The conversation touches on many diverse themes but always circles back to who we are and how our purposes are intertwined, for it is only when we see that our personal desires are perfectly aligned with the destiny of humanity as a whole that we will give ourselves full permission to enjoy the most exquisite experiences life has to offer.” 6.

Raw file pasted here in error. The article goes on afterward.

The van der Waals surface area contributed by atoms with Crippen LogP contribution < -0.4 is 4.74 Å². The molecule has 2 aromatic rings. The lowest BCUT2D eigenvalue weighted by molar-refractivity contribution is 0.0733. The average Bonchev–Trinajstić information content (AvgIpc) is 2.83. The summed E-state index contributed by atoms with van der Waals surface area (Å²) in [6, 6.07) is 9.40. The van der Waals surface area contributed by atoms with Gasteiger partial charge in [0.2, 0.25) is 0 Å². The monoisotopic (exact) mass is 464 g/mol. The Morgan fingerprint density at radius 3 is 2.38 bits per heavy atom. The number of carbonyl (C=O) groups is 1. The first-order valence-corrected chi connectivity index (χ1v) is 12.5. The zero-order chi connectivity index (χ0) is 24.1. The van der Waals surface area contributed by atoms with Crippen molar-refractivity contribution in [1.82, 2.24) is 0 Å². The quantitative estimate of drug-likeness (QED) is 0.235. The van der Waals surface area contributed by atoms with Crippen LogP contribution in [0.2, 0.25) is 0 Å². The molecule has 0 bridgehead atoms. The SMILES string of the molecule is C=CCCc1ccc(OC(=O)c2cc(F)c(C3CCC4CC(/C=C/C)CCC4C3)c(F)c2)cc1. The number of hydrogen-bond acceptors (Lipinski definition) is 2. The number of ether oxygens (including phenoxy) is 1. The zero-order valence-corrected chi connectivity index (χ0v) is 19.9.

The Masseur Late one morning at the village massage clinic on the island of Allandon, the hairdresser rushed in for her regular treatment. “Sorry I’m so late, I have a big problem at work and I don’t know what to do.” “I know what you can do,” the masseur said. “What do you mean? You don’t even know my problem,” she said, plopping herself face down on the massage table. “Please give me my massage quickly, I’ve got to get back.” “You’ve got to get here first.” The hairdresser turned her head up towards the masseur. “What do you mean? I am here!” “I think you’re still back at your salon. If you were really here you wouldn’t have a problem.” “What?” she asked, shaking her disheveled hair with annoyance. “Whatever your problem is, how will you be once you’ve solved it?” She thought for a moment as she pulled herself up to a seated position. “At peace,” she answered. “And that’s what you really want, isn’t it?” “Of course.” “So I suggest that you be in the moment now, and you will find peace right away.” “But I am being in the moment!” “Are you at peace?” “No.” “Then you’re not being in the moment,” he said. This was not the first time the masseur had spoken to the hairdresser about this. However in her flustered state, she couldn’t recall how it worked. “OK, so tell me how I can be in the moment,” she said. “I can’t tell you how,” he replied, putting his hand on her shoulder gently. “It’s something you already know.” “OK, OK,” the hairdresser said. She took a few deep breaths and then started to lie back down. “I’m ready for my massage now, I’m here. I’m in the moment.” “Are you at peace?” The hairdresser huffed. “No.” “Then you’re not in the moment,” said the masseur smiling. “But I can give you your massage anyway.” Be here now, wrote Ram Dass. When I first heard this phrase in my New Age discussion group years ago, it seemed rather banal. How can we not be here, now? Where else could we be? But I came to realize that this phrase touches on something subtle, and difficult to express. It is a pointer to an internal experience that allows us to be centered, peaceful, and intimately connected with everything around us. In other words, it brings us into the world of our Dao Self. When we come from our Ego Self, we are anything but centered in the present moment. We are immersed in the shoulds of the future and the should-haves of the past. If peace is what we are looking for, it would be helpful to learn how to be here now. And before asking how to do it, let us be clear that in the end we cannot do a state of being. We can only be. To enter into the state of being in the moment we must have the capacity to literally un-do, or perhaps not-do, to let go of doing long enough so that we can just be present to the world and to who we are. This is easier said than, uh, not-done. Our Ego Self will not cooperate with this, fundamentally because our Ego Self is all about doing. When we are under the control of the Ego Self we seem unable to contemplate being peaceful until we first fulfill the demands of our life, solve every problem, finish ever last task and errand. Funny how this never seems to happen. And even if we did finally scratch every item off of our to-do list, we might get so scared that we would suddenly invent a hundred more items to put on it. We seem to be more comfortable when we’re doing something. And our consumer society wouldn’t have it any other way, since consuming is a particularly tempting form of doing. When we don’t pause to reflect on what we really want, the media directs us to fulfill ourselves in the way it see fit.